The Communications Factor. Why is it?
As I wrote the previous post, I explained what the Communications Factor was, regarding the Relationship Economy. In this post, I will explain why I contend it is the most important factor of the Relationship Economy.
By using words, we reveal our thoughts. When we send someone an email with typos and misspellings, grammatical mistakes and atrocious punctuation, we are essentially telling the recipient that we are just too dang busy to care about him (or her). Ultimately what happens is the recipient(s) “get the message” and pull away from us – usually exactly opposite of what we initially wanted to happen. The goal most people have in the Relationship Economy is to “connect” with others who bring value to their own networks, while providing value to them. Huh? Let me try to explain:
Most people in the Relationship Economy, let’s call them Group X, desire to form a virtual bridge between themselves and others, let’s call them Group Y. Group X wants Group Y to provide value to their (Group X’s) networks, but Group X still desires to provide Group Y with value in their (Group Y’s) networks.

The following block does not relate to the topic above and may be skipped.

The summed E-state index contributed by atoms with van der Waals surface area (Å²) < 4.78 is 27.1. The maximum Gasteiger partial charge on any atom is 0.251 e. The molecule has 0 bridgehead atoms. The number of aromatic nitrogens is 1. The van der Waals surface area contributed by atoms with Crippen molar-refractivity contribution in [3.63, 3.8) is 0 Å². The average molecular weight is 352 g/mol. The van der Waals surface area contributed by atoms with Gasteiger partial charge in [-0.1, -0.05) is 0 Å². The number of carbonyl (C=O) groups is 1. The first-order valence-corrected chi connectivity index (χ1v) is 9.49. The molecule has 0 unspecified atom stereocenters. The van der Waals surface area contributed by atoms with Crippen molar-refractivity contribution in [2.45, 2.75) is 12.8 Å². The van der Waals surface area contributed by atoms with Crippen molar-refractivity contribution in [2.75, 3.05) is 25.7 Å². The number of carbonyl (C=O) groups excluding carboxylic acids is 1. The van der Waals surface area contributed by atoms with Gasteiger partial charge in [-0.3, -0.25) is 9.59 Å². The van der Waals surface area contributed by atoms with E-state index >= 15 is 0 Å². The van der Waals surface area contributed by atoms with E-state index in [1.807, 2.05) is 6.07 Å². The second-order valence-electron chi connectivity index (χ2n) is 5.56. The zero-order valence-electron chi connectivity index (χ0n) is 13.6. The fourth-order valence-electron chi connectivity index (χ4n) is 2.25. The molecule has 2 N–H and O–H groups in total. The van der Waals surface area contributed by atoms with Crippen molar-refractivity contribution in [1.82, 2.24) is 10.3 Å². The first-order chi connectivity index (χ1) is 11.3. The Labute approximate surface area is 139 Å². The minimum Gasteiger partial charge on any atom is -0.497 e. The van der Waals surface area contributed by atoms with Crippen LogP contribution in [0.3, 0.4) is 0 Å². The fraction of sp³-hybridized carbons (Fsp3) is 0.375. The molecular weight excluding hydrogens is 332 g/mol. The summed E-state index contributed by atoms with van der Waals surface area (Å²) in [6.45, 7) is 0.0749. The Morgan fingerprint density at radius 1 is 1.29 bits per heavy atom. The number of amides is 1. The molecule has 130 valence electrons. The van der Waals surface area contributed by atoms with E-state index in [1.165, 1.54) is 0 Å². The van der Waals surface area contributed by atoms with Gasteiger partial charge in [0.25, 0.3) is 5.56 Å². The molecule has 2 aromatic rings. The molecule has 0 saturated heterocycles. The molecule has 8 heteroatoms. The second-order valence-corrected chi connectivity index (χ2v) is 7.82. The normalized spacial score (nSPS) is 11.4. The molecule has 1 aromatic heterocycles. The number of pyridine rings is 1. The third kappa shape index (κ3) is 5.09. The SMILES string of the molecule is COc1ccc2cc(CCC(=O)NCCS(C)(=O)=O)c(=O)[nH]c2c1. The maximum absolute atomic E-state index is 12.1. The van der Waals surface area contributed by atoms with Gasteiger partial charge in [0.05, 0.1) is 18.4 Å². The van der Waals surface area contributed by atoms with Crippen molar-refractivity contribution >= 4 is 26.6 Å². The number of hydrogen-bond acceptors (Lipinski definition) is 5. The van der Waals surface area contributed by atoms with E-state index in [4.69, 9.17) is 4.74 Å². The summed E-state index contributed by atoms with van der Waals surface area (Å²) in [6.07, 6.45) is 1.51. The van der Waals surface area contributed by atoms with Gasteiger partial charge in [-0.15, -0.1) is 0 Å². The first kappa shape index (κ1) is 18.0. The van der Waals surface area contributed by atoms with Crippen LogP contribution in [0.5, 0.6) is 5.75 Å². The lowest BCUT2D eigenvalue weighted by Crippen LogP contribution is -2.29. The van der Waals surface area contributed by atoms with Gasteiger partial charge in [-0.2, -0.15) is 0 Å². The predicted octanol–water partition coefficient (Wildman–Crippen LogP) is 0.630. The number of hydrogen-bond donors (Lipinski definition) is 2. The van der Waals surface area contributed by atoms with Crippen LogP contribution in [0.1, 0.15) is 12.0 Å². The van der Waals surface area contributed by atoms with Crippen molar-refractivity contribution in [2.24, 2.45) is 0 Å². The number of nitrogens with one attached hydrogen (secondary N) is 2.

Best case scenario: We send a careless email to one person. That person then starts to feel either as though you don’t provide as much value to his or her own network, or that person gets the feeling that he or she is bothering you – and subsequently begins to pull away from you, thereby destroying the virtual bridge you have already managed to build.
Worst case scenario: We send a careless email, again to only one person. This person then innocently forwards it on to friends, colleagues, or even worse, posts it to a message board or on a blog, thereby enabling the global community to see it.
Even worse case scenario: We send a careless email, again to only one person. The person again forwards it on to friends, colleagues, message boards, blogs, and a host of other venues which can be seen by the global community. However, this time, the recipient takes the time to point out all the typos, grammatical and punctuation errors, thereby drawing attention to your self-percieved “importance.” Depending on what your line of work is, you could be ruined; credibility shot. Are you willing to take that chance?
How ’bout it?
This entry was posted on September 17, 2007 at 6:31 am and is filed under grammar, networking, relationship economy, social networking, Web2.0. You can subscribe via RSS 2.0 feed to this post's comments.comment below, or link to this permanent URL from your own site.